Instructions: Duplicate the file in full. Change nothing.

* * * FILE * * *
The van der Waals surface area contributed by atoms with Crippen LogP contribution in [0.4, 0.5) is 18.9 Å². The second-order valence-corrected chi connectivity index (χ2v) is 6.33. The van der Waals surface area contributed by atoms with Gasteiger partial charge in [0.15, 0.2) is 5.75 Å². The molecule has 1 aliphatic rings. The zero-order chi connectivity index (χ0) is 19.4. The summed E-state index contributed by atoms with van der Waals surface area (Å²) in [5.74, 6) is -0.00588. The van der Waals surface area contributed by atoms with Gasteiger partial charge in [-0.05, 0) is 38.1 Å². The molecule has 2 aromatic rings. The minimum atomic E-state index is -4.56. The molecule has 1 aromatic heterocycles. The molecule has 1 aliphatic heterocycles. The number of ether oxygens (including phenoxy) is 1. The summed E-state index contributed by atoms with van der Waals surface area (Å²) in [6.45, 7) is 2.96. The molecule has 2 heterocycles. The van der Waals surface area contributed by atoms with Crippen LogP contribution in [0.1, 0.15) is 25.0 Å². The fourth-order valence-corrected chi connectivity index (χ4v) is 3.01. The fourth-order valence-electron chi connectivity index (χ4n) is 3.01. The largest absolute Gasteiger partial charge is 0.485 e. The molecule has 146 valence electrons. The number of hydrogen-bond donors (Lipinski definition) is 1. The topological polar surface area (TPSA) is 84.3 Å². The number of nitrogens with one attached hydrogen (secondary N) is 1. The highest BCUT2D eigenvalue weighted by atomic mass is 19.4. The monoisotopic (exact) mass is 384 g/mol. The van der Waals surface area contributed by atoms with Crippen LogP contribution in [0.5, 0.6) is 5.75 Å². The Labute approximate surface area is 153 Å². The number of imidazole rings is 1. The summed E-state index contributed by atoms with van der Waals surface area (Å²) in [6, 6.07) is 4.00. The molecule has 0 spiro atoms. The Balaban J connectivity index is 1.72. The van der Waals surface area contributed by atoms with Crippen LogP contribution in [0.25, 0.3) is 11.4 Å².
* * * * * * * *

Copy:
The van der Waals surface area contributed by atoms with Crippen LogP contribution in [0.4, 0.5) is 18.9 Å². The second-order valence-corrected chi connectivity index (χ2v) is 6.33. The van der Waals surface area contributed by atoms with Gasteiger partial charge in [0.15, 0.2) is 5.75 Å². The molecule has 1 aliphatic rings. The zero-order chi connectivity index (χ0) is 19.4. The summed E-state index contributed by atoms with van der Waals surface area (Å²) in [5.74, 6) is -0.00588. The van der Waals surface area contributed by atoms with Gasteiger partial charge in [-0.05, 0) is 38.1 Å². The molecule has 2 aromatic rings. The minimum atomic E-state index is -4.56. The molecule has 1 aromatic heterocycles. The molecule has 1 aliphatic heterocycles. The number of ether oxygens (including phenoxy) is 1. The summed E-state index contributed by atoms with van der Waals surface area (Å²) in [6.45, 7) is 2.96. The molecule has 2 heterocycles. The van der Waals surface area contributed by atoms with Crippen LogP contribution in [0.1, 0.15) is 25.0 Å². The fourth-order valence-corrected chi connectivity index (χ4v) is 3.01. The fourth-order valence-electron chi connectivity index (χ4n) is 3.01. The largest absolute Gasteiger partial charge is 0.485 e. The molecule has 146 valence electrons. The number of hydrogen-bond donors (Lipinski definition) is 1. The topological polar surface area (TPSA) is 84.3 Å². The number of nitrogens with one attached hydrogen (secondary N) is 1. The highest BCUT2D eigenvalue weighted by atomic mass is 19.4. The monoisotopic (exact) mass is 384 g/mol. The van der Waals surface area contributed by atoms with Crippen LogP contribution in [0.5, 0.6) is 5.75 Å². The Labute approximate surface area is 153 Å². The number of imidazole rings is 1. The summed E-state index contributed by atoms with van der Waals surface area (Å²) in [6, 6.07) is 4.00. The molecule has 0 spiro atoms. The Balaban J connectivity index is 1.72. The van der Waals surface area contributed by atoms with Crippen LogP contribution in [0.25, 0.3) is 11.4 Å².